If you’ve popped into the shop the past couple days, I’m sure you’ve noticed my raccoon-eyes caused by the Mexican sun. I highly suggest a good pair of polarized sunglasses in amber/copper or bronze mirror finish to help provide the fish-spotting contrast and eye protection necessary.

If you’re interested in doing a warm water trip, either on your own or with an outfitter, come on in and talk to us – we’ll be more than happy to get you geared up, give you pointers on flies and patterns, as well as possibly some recommended guides. Most of us here at the shop are well versed in this world and can offer you a hand in pointing you in the right direction.


Jordan Simpson



Vedder River Fishing Report
A dropping river equals decent fishing and that’s what we had this week. There is a good number of fish in the river and now is a great time to get out. Hopefully the rain forecasted for this weekend won’t affect the water level too much.

For those of you gear fishing, the same old tried and true baits are working such as roe, spoons, spinner, and twitched jigs. We’ve also had a couple decent fly fishing reports as well. When the water is high it is key to find the slow walking pace water where fish will sit to rest on their migration up river. Keep an eye out for those overlooked side channels which coho love, look for 4ft to 6ft plus of stagnant water. Put some boots to the ground and go find those spots and you will be rewarded.

Fishing will continue to be good throughout October and into November.

Good luck,

Sam Graham

Capilano River Fishing Report
The Capilano was flowing high and fast for much of this previous week which was great for the fish, and fishing was exceptional during periods of lower water between flooding events. Most of the run has entered the river so it should be good this coming week if the water maintains a fishable height.

As with last week these fresh fish were eager to hit a variety of things including wool ties, trout beads, artificial (non-scented) eggs, jigs, spinners, and spoons. Fly fishermen have also been doing decently with bigger attractor flies when the water is higher and coloured and flash flies or small muddler minnows when the water comes down and clears a bit.

Please keep in mind that there is a bait ban until the end of October.

Alex Au-Yeung

Harrison River Fishing Report
Well I have had minimal luck timing my days off with good river levels since last weeks storm. Unfortunately river levels rose to 9.6 meters this week which put a damper on walk and wade fishing. Since the last time I was there, which was Thanksgiving Monday I have been unable to scout the back channels or anywhere on foot except the golf course side. I’ll be keeping a keen eye on the forecast and the river levels. As I write this the river level is around 9.4 meters and looking at the forecast it’s predicting more rain so it could be another tough week for walk and wading.

If you have access to a boat I’d recommend checking out the upper parts of the river to see if there are any coho holding in the slower parts of the river or the back channels. Hopefully we will get some dry weather to bring the levels down to 8.8 meters so we can have access to more parts of the river on foot.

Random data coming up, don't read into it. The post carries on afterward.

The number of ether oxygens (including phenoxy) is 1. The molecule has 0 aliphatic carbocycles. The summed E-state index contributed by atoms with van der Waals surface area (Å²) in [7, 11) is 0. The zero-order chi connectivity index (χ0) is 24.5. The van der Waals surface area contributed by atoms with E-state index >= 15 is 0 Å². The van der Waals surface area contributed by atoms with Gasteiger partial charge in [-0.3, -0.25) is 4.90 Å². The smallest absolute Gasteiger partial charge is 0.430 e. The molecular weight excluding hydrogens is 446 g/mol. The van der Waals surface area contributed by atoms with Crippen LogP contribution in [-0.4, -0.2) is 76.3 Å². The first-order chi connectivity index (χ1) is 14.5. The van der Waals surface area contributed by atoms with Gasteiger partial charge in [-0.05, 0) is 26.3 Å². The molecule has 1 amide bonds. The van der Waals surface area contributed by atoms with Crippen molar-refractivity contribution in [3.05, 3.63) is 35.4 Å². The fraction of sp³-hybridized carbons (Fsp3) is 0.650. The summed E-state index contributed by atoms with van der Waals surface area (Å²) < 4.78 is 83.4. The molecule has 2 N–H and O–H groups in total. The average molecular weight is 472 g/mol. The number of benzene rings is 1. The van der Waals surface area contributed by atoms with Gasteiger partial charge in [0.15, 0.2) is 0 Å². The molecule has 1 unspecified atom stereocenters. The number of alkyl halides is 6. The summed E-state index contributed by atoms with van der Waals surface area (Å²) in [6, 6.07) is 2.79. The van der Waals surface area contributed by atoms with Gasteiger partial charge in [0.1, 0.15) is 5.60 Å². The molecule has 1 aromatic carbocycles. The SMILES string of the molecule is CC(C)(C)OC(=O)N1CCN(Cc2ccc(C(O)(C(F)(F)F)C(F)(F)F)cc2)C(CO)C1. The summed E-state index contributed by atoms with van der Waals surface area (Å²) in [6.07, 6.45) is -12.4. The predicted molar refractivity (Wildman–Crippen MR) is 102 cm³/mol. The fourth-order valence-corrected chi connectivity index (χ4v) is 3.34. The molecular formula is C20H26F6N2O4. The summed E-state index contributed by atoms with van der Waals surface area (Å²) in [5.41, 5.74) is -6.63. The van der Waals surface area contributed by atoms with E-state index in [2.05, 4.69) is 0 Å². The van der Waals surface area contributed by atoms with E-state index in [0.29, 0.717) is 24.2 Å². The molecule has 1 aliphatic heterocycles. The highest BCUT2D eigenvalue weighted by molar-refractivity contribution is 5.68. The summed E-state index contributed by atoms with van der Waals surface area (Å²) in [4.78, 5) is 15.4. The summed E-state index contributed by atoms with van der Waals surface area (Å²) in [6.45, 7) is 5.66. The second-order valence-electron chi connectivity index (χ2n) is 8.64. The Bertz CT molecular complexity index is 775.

Keep your hopes up,

Andre Stepanian

Squamish River Fishing Report
Well as we mentioned above the weatherman was a little off his mark. The river did blow out and was not fishable because of dirty water but less water came than we expected. This is a good thing because the river didn’t go into flood and change all the runs.

The river came back into shape mid week and we heard a number of good reports of coho, chum and bull trout.


A nice coho landed on a guided trip on the Squamish this week.

The forecast is not looking great again for the weekend but keep a close eye on things. If the weather predictions don’t materialize the river could be fishable.

Spoons and spinners are always a good choice for gear fishermen in high water. Chartreuse blue foxes are one of my top producers. On the low river purple jigs under a float are very effective for chum.

Fly fishermen should be following the same theme. Larger purple patterns for chum in the lower river and copper, chartreuse and purple patterns in a variety of sizes. In dirty water go big and as it clears or you find spots with clearer water shift to smaller patterns. Fish sink tip lines with 10-12 lb leaders for the coho and go 15lb maxima for the chum. Though a 6wt rod will work for bull trout and coho, this time of year you will want to fish at least a 7wt or 8wt rod because of the chum.

Good luck,

Matt Sharp

Stave River Fishing Report
Large numbers of chum salmon have entered the Stave River and fishing has been great for many that have ventured out there. A large number of fish have been taken on floated jigs in purple and chartreuse combinations and we have a good selection of locally tied jigs that will get you into some green tiger action! In saying that don’t overlook classic wool ties in similar colours as well as casting big spoons and spinners for these fish.

There are also coho present in this system and they can be caught on spoons, spinners, and roe. They can be harder to find amidst all the chum chaos but they will be in backwaters and slower pockets away from the chum.